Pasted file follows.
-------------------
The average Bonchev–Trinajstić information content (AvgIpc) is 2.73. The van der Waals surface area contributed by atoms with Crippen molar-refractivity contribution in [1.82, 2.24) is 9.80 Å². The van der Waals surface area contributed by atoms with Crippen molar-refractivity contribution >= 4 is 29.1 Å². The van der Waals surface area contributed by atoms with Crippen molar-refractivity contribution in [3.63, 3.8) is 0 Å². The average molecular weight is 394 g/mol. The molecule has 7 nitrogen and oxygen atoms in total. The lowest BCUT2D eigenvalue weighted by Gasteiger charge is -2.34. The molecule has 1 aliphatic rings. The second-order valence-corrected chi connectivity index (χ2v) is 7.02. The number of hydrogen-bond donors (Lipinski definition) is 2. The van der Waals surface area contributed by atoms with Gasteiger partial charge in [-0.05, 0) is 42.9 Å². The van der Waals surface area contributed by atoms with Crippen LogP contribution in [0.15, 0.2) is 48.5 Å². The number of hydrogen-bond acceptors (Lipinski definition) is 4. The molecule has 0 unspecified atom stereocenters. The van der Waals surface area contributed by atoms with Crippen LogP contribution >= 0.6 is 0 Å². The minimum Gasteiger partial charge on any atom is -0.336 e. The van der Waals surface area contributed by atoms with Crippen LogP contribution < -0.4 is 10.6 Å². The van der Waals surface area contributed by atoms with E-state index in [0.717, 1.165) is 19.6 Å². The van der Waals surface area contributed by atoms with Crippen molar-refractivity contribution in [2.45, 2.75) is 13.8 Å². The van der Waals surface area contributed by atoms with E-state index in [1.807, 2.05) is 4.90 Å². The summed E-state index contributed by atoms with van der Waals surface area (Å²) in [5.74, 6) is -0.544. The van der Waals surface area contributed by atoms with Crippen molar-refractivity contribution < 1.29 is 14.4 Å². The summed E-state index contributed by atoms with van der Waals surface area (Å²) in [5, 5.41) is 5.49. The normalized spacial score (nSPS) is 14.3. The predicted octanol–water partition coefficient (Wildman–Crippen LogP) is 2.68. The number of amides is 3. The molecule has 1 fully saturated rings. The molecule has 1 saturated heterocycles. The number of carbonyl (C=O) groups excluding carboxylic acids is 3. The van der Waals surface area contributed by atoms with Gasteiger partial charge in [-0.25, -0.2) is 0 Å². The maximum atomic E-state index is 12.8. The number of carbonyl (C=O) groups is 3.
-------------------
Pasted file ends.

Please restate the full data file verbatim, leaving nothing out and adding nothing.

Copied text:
The average Bonchev–Trinajstić information content (AvgIpc) is 2.73. The van der Waals surface area contributed by atoms with Crippen molar-refractivity contribution in [1.82, 2.24) is 9.80 Å². The van der Waals surface area contributed by atoms with Crippen molar-refractivity contribution >= 4 is 29.1 Å². The van der Waals surface area contributed by atoms with Crippen molar-refractivity contribution in [3.63, 3.8) is 0 Å². The average molecular weight is 394 g/mol. The molecule has 7 nitrogen and oxygen atoms in total. The lowest BCUT2D eigenvalue weighted by Gasteiger charge is -2.34. The molecule has 1 aliphatic rings. The second-order valence-corrected chi connectivity index (χ2v) is 7.02. The number of hydrogen-bond donors (Lipinski definition) is 2. The van der Waals surface area contributed by atoms with Gasteiger partial charge in [-0.05, 0) is 42.9 Å². The van der Waals surface area contributed by atoms with Crippen LogP contribution in [0.15, 0.2) is 48.5 Å². The number of hydrogen-bond acceptors (Lipinski definition) is 4. The molecule has 0 unspecified atom stereocenters. The van der Waals surface area contributed by atoms with Crippen LogP contribution >= 0.6 is 0 Å². The minimum Gasteiger partial charge on any atom is -0.336 e. The van der Waals surface area contributed by atoms with Crippen LogP contribution < -0.4 is 10.6 Å². The van der Waals surface area contributed by atoms with E-state index in [0.717, 1.165) is 19.6 Å². The van der Waals surface area contributed by atoms with Crippen molar-refractivity contribution in [2.45, 2.75) is 13.8 Å². The van der Waals surface area contributed by atoms with E-state index in [1.807, 2.05) is 4.90 Å². The summed E-state index contributed by atoms with van der Waals surface area (Å²) in [5.74, 6) is -0.544. The van der Waals surface area contributed by atoms with Crippen molar-refractivity contribution < 1.29 is 14.4 Å². The summed E-state index contributed by atoms with van der Waals surface area (Å²) in [5, 5.41) is 5.49. The normalized spacial score (nSPS) is 14.3. The predicted octanol–water partition coefficient (Wildman–Crippen LogP) is 2.68. The number of amides is 3. The molecule has 1 fully saturated rings. The molecule has 1 saturated heterocycles. The number of carbonyl (C=O) groups excluding carboxylic acids is 3. The van der Waals surface area contributed by atoms with Gasteiger partial charge in [-0.25, -0.2) is 0 Å². The maximum atomic E-state index is 12.8. The number of carbonyl (C=O) groups is 3.